“UFOs” may be a stretch, and that’s just because the unidentified object wasn’t flying. What was flying, however, was a group of turkeys after being chased by a coyote.
I saw the scene a couple days ago while hunting outside of Louisville. A group of turkeys were feeding in a field, with the toms taking frequent timeouts to bow out their chests while the hens putt-putt-putted their way through the field.
Then, a group of hens scattered through the field, some running, others flying, as a coyote bound toward them … with a friend of some sort.
As soon as I saw the small, squatty animal, my brain thought “badger.” Then I thought raccoon. Whatever the coyote’s accomplice was, it was no coyote. Short, with stumpy legs, it waddled more than ran toward the group of birds.
I thought about this scene a lot that day, telling several people of the coyote and its little buddy.
“Probably a small coyote,” one person said.
“Why didn’t it eat the badger?” another person asked.
“Are you sure you saw that?” a third person commented.
Then I called NEBRASKAland contributing editor Michael Forsberg. He’s spent as much time in the field in the last 10 years as anyone I know. When I told him about my morning, he paused briefly and spoke.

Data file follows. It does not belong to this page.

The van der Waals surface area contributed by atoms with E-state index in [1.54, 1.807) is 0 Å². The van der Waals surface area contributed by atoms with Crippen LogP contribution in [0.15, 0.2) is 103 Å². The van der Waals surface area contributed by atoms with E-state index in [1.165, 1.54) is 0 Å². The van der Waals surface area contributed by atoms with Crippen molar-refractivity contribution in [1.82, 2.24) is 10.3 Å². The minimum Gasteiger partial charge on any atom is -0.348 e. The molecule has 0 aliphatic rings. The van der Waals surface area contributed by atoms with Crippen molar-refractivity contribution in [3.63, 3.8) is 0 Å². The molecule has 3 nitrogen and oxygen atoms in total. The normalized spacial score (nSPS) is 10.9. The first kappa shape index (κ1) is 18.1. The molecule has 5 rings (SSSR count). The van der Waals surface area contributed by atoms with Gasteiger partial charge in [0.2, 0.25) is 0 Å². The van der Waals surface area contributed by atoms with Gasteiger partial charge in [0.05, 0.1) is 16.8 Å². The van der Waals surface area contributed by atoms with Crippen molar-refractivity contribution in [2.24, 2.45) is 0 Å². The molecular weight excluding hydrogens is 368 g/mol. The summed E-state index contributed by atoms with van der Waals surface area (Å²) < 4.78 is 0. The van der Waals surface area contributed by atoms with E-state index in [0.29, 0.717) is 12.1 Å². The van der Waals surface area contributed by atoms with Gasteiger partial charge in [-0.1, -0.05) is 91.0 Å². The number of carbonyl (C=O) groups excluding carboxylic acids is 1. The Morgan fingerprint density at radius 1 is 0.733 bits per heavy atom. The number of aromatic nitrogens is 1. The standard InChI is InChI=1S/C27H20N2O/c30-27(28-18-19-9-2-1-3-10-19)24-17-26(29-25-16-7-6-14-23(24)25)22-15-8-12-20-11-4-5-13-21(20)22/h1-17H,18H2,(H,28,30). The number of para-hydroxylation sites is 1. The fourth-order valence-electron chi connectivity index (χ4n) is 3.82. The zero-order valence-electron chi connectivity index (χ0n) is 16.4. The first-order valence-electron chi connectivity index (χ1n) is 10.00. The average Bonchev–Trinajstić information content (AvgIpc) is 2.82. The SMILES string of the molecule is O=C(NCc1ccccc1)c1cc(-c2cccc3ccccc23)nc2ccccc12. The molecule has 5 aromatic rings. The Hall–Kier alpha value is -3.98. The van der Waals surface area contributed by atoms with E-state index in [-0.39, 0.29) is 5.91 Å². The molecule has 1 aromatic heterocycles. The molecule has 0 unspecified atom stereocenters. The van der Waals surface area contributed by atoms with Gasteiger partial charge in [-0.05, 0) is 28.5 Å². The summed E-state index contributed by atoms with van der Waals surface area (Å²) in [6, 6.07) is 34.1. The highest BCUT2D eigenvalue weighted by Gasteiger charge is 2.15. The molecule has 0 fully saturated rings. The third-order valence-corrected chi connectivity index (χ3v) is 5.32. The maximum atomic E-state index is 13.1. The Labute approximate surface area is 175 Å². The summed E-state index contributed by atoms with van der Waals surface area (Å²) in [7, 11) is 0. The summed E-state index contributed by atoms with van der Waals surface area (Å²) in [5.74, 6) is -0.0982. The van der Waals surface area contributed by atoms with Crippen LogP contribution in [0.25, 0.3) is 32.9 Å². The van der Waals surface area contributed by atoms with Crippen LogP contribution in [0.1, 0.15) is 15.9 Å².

“Could have a been a badger. Could have been a raccoon. Could have been a lot of things, Jeff,” he said in his low, often philosophical audio-book reading voice. “I think too often we try to put animals in boxes, saying they wouldn’t do this or that. But, the way I see it …” and then he paused, “you ever seen the cartoons when all of the animals in the forest are hanging out together…” and that’s all I needed to here.
But his point was well made, and for the first time in many years I felt fully confident about a scene I saw as a teenager that I have always questioned in my own mind. Frog hunting with friend Tom Densford outside of Millington, Tennessee when I was 17 years old, we spotted a wall-hanger of a frog with a head as big as a baseball. With Tom shining the bright light in his eyes, we neared him as I readied to grab him. When we were only a few feet away, I turned to Tom and whispered, “Get me out of here. Really, really slow.”
Tom immediately reversed the trolling motor, taking us out to the middle of the lake. “What was wrong?” he asked.
I shivered all over. “There are no telling how many water moccasins there were on the bank right next to that frog. They were everywhere.”
“Really,” Tom said, “I wonder why they weren’t eating the frog?”
I could answer that question then no better than I can now. All I’m sure about now is that sometimes everything you think you should see in nature isn’t what you’ll exactly see. Which is all the more reason why you should be outside in the first place.